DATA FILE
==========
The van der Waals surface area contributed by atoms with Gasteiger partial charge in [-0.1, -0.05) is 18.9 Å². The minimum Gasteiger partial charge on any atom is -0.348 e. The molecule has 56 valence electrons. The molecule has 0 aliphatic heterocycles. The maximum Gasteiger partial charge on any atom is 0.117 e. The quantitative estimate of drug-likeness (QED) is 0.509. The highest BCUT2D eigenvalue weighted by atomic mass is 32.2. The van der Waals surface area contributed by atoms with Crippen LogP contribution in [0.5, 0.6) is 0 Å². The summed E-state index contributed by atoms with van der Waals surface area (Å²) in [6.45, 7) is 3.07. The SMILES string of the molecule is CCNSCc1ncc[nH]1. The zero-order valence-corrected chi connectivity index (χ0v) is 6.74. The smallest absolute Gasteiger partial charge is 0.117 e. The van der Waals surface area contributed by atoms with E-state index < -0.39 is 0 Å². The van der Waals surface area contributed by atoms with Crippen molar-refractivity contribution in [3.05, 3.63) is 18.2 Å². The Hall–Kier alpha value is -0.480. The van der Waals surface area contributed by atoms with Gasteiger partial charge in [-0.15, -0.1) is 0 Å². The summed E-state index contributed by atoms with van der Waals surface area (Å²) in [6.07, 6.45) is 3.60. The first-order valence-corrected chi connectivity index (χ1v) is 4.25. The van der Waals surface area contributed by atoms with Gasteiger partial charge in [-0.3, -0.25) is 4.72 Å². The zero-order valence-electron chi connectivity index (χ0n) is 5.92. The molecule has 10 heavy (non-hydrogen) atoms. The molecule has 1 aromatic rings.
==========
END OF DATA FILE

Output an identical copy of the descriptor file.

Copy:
The van der Waals surface area contributed by atoms with Gasteiger partial charge in [-0.1, -0.05) is 18.9 Å². The minimum Gasteiger partial charge on any atom is -0.348 e. The molecule has 56 valence electrons. The molecule has 0 aliphatic heterocycles. The maximum Gasteiger partial charge on any atom is 0.117 e. The quantitative estimate of drug-likeness (QED) is 0.509. The highest BCUT2D eigenvalue weighted by atomic mass is 32.2. The van der Waals surface area contributed by atoms with Crippen LogP contribution in [0.5, 0.6) is 0 Å². The summed E-state index contributed by atoms with van der Waals surface area (Å²) in [6.45, 7) is 3.07. The SMILES string of the molecule is CCNSCc1ncc[nH]1. The zero-order valence-corrected chi connectivity index (χ0v) is 6.74. The smallest absolute Gasteiger partial charge is 0.117 e. The van der Waals surface area contributed by atoms with E-state index < -0.39 is 0 Å². The van der Waals surface area contributed by atoms with Crippen molar-refractivity contribution in [3.05, 3.63) is 18.2 Å². The Hall–Kier alpha value is -0.480. The van der Waals surface area contributed by atoms with Gasteiger partial charge in [-0.15, -0.1) is 0 Å². The summed E-state index contributed by atoms with van der Waals surface area (Å²) in [6.07, 6.45) is 3.60. The first-order valence-corrected chi connectivity index (χ1v) is 4.25. The van der Waals surface area contributed by atoms with Gasteiger partial charge in [-0.3, -0.25) is 4.72 Å². The zero-order valence-electron chi connectivity index (χ0n) is 5.92. The molecule has 10 heavy (non-hydrogen) atoms. The molecule has 1 aromatic rings.